Greater Fools and Sisyphean Compulsion

I’m perpetually interested in sticky ideas. Concepts that have a way of hanging on to your mind. You might get distracted by new, shiny ideas, but some just won’t let go of you. For me, Greater-Fool Theory and the plight of Sisyphus are two such ideas.

Sisyphus, king of Corinth, was cunning and confident. He managed to cheat death twice. But when he came to the underworld for the final time, Hades condemned him to an eternity of torment. His punishment? To roll a large stone to the top of a hill. Seems simple enough, but there’s a catch. Each time he neared the summit, the stone would roll back down to the bottom. And Sisyphus would have to begin his task again.

Greater-Fool Theory came to me through The Newsroom, one of Aaron Sorkin’s quixotic creations. “The greater fool is actually an economic term. It’s a patsy. For the rest of us to profit, we need a greater fool. Someone who will buy long and sell short. Most people spend their lives trying not to be the greater fool….someone with the perfect blend of self delusion and ego, to think that he can succeed where others have failed.”

Sisyphus is a greater fool. Through self delusion and ego he believes he will succeed in spite of past failures. So he rolls the stone up the hill again, because ‘this time it’ll work.’ But what if Hades was wrong and Sisyphus was right? What if Sisyphus did get that stone to the top of the hill? What if the story we’re told ended prematurely?

It’s not as far fetched as it seems. History is replete with such examples, greater fools who triumphed in spite of conventional wisdom and the odds stacked against them: Caesar at the battle of Alesia; Arminius against the Roman Empire; The American revolution; The Wright Brothers; Elon Musk; etc. But we only remember the greater fools who succeed. I wonder about those who failed. 

Despite historical memory’s penchant for success, the numbers point towards failure being the natural order. More than 90% of businesses fail. 40% of marriages end in divorce. 1 in 175,000,000 people win the lottery. In spite of the numbers, some people still bet on themselves. If you called those people delusional, you’d almost always be right. But some can’t help themselves.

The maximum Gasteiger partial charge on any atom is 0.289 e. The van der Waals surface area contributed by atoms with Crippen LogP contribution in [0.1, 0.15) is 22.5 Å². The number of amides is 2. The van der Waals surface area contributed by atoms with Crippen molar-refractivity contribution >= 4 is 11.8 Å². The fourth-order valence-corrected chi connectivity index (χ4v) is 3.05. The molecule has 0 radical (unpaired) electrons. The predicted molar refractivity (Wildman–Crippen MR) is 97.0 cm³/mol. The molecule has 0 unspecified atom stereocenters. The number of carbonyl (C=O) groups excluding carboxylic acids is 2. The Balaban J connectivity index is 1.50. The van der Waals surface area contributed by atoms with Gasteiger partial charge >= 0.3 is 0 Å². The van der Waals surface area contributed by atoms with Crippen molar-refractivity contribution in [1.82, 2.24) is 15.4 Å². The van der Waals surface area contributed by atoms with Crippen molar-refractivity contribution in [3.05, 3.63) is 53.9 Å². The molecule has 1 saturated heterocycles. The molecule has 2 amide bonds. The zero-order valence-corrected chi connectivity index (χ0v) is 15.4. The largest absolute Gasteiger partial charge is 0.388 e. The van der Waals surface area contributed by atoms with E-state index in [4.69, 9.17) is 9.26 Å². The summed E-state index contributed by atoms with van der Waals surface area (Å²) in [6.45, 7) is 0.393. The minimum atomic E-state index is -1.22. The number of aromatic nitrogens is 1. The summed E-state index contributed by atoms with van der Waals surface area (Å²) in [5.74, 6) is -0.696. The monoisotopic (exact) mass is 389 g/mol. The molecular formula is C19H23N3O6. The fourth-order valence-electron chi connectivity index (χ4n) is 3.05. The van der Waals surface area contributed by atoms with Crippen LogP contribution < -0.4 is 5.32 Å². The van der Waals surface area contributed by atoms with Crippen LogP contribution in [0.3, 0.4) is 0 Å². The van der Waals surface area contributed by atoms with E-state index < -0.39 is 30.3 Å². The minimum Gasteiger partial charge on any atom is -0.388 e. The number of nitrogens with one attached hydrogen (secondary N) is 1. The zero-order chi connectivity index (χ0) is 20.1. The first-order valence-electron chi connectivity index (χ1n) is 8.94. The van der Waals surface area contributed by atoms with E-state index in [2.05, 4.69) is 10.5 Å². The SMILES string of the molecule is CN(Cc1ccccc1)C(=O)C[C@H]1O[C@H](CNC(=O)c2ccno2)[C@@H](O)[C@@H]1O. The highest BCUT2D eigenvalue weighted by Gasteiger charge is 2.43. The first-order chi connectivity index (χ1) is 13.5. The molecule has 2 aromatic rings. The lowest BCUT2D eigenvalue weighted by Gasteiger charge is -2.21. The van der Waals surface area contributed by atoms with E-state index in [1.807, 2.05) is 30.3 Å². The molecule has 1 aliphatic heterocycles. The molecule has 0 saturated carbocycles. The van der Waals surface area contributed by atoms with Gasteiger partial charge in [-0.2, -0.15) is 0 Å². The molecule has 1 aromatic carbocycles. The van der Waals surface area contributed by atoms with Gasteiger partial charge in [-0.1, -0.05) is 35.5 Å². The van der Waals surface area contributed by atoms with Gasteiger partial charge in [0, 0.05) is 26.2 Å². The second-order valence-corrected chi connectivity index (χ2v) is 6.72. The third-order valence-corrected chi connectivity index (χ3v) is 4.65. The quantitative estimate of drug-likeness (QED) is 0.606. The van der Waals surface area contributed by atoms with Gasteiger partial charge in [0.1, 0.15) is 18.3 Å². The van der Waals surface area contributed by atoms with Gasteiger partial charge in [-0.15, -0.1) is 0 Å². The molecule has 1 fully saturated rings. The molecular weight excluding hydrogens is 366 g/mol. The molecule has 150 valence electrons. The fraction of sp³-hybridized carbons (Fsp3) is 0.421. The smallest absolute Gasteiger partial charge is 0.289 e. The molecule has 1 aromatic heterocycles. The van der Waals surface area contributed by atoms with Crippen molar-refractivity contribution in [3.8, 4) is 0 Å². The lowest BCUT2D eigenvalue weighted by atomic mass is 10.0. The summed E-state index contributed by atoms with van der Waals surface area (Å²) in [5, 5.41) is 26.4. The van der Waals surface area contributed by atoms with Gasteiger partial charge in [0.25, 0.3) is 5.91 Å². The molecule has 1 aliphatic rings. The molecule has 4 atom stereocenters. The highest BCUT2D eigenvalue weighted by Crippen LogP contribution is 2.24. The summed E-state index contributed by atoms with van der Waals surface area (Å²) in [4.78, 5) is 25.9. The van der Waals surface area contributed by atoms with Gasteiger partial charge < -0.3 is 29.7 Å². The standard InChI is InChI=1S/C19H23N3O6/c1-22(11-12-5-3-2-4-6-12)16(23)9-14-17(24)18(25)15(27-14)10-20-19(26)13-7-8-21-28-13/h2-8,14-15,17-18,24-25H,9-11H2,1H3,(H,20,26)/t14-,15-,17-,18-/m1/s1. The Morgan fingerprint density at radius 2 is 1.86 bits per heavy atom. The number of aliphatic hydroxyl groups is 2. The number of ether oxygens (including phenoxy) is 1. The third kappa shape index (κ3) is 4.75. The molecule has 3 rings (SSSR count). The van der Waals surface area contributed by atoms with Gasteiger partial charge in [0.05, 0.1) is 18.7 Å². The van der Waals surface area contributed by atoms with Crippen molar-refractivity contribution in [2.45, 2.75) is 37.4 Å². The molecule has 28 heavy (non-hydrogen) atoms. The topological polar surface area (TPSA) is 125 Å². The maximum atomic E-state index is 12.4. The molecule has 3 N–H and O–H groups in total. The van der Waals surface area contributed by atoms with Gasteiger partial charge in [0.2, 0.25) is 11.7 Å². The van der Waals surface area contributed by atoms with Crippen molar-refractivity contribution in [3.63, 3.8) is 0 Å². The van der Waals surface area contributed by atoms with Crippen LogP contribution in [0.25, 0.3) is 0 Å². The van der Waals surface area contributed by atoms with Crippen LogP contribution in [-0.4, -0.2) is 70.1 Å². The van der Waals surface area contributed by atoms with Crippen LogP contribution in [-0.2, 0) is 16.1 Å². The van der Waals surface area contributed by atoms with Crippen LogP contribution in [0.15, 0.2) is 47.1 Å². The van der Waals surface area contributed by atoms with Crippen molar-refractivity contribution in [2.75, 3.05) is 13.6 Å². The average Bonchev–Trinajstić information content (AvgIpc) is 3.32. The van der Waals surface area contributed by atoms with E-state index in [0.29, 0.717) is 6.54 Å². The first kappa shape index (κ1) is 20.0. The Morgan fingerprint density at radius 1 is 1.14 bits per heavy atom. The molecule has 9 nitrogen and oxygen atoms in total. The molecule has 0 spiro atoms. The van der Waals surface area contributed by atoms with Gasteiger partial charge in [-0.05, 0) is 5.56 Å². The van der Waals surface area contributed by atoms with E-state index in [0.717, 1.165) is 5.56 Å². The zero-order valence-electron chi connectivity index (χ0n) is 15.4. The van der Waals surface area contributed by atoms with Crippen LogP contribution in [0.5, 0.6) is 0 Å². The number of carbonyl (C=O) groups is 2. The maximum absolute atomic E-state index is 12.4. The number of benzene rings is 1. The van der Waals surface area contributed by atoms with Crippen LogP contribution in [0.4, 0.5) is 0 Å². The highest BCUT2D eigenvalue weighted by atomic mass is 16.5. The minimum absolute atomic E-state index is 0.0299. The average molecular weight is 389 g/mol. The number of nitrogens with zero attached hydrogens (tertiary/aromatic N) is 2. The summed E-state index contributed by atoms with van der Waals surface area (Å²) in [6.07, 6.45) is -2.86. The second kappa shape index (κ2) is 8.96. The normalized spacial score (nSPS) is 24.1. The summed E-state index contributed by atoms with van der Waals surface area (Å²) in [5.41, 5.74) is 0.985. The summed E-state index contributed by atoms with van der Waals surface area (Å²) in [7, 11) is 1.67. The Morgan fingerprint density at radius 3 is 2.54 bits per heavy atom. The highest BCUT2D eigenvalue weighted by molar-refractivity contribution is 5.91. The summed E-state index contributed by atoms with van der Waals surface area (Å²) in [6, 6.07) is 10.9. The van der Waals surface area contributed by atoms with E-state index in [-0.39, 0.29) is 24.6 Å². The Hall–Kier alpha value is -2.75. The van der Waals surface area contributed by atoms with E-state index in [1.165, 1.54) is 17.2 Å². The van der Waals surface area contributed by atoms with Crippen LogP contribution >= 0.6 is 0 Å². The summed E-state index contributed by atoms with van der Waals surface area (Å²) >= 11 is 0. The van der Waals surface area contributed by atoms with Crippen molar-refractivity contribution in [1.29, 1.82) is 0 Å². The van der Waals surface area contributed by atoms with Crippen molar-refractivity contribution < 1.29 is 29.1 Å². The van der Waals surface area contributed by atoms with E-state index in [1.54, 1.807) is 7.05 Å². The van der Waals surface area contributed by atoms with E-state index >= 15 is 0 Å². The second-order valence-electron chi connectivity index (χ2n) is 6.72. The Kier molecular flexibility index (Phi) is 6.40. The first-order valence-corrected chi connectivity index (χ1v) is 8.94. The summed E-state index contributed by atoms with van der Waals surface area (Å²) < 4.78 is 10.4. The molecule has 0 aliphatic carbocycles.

Who were these people? Why did they fail? How did they live? Why did they keep going? Were they the right person at the wrong time, or vice versa? Were they the right person at the right time, but with the wrong network? Maybe they had everything going for them, but a flaw of personality resigned them to the historical dustbin. What happens when self-delusion and ego meets pathological self belief?

In his book, Good Reasons for Bad Feelings, Randolph Nesse looks at evolutionary explanations for mental illness. In a chapter focused on depression, he reiterates a hypothesis made by others that low mood can be adaptive. That is, it can increase your likelihood of surviving to reproduce, and your children doing the same. When we become depressed, we retreat from the world and look inward. We reconsider our goals and the future we’ve envisioned for ourselves. That process is aided by a phenomenon that makes people more realistic (accurate) in their assessments – depressive realism.

The less significant consequence of the hypothesis is that you realise where you’ve gone wrong and search for a new approach. The more significant consequence is accepting your goals as unrealistic – success is unlikely and the costs of continuing outway the benefits. You need to consider giving up and applying yourself elsewhere.

Society’s progress depends on people like Caesar, Arminius and the Wright Brothers – greater fools with sisyphean compulsion. But that progress has a cost. Some are destined to suffer. Those who succeed are few, and those who suffer are many. Our success is built upon the willingness of others to suffer for the potential prosperity of generations they’ll never know.

We remember those who try and succeed, but never knew those who tried and failed. Worse still, we mock those who aim too high and set themselves up to suffer. But if you don’t aim high enough, nobody cares if you hit the target.

When a person embodies the idea of a greater fool and has a pathologically disagreeable (fuck you!) personality, you get the true tragedy of Sisyphus. Someone who’s doomed to fail, but through naive hope is compelled to persist and suffer until they die. To quote Nesse, “The irony is deep: hope is often at the root of depression.”

~ The Critical Self

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